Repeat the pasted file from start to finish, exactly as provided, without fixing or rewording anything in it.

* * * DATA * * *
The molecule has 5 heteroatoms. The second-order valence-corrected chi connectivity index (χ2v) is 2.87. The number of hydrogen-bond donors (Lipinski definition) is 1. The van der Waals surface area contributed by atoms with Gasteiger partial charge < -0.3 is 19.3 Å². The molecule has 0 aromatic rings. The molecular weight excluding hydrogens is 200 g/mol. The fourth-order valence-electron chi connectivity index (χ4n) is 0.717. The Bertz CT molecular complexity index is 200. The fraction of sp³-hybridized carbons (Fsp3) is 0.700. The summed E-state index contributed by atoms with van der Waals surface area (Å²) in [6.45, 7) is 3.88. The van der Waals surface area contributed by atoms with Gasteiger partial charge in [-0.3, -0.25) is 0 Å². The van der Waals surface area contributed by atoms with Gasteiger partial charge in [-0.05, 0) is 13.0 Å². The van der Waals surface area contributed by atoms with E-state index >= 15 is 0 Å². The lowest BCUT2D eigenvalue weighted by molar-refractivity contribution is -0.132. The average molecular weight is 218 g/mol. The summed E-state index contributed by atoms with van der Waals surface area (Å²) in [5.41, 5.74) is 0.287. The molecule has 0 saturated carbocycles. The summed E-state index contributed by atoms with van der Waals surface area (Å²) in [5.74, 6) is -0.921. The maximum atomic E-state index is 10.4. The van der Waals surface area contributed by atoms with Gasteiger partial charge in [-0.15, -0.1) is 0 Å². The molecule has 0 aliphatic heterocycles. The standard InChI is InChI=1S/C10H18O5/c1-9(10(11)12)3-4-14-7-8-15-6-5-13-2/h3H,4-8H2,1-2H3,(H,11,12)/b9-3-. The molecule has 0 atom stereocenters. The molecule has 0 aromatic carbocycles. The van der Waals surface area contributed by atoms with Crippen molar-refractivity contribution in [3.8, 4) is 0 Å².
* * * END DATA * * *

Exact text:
The molecule has 5 heteroatoms. The second-order valence-corrected chi connectivity index (χ2v) is 2.87. The number of hydrogen-bond donors (Lipinski definition) is 1. The van der Waals surface area contributed by atoms with Gasteiger partial charge < -0.3 is 19.3 Å². The molecule has 0 aromatic rings. The molecular weight excluding hydrogens is 200 g/mol. The fourth-order valence-electron chi connectivity index (χ4n) is 0.717. The Bertz CT molecular complexity index is 200. The fraction of sp³-hybridized carbons (Fsp3) is 0.700. The summed E-state index contributed by atoms with van der Waals surface area (Å²) in [6.45, 7) is 3.88. The van der Waals surface area contributed by atoms with Gasteiger partial charge in [-0.3, -0.25) is 0 Å². The van der Waals surface area contributed by atoms with Gasteiger partial charge in [-0.05, 0) is 13.0 Å². The van der Waals surface area contributed by atoms with E-state index >= 15 is 0 Å². The lowest BCUT2D eigenvalue weighted by molar-refractivity contribution is -0.132. The average molecular weight is 218 g/mol. The summed E-state index contributed by atoms with van der Waals surface area (Å²) in [5.41, 5.74) is 0.287. The molecule has 0 saturated carbocycles. The summed E-state index contributed by atoms with van der Waals surface area (Å²) in [5.74, 6) is -0.921. The maximum atomic E-state index is 10.4. The van der Waals surface area contributed by atoms with Gasteiger partial charge in [-0.15, -0.1) is 0 Å². The molecule has 0 aliphatic heterocycles. The standard InChI is InChI=1S/C10H18O5/c1-9(10(11)12)3-4-14-7-8-15-6-5-13-2/h3H,4-8H2,1-2H3,(H,11,12)/b9-3-. The molecule has 0 atom stereocenters. The molecule has 0 aromatic carbocycles. The van der Waals surface area contributed by atoms with Crippen molar-refractivity contribution in [3.8, 4) is 0 Å².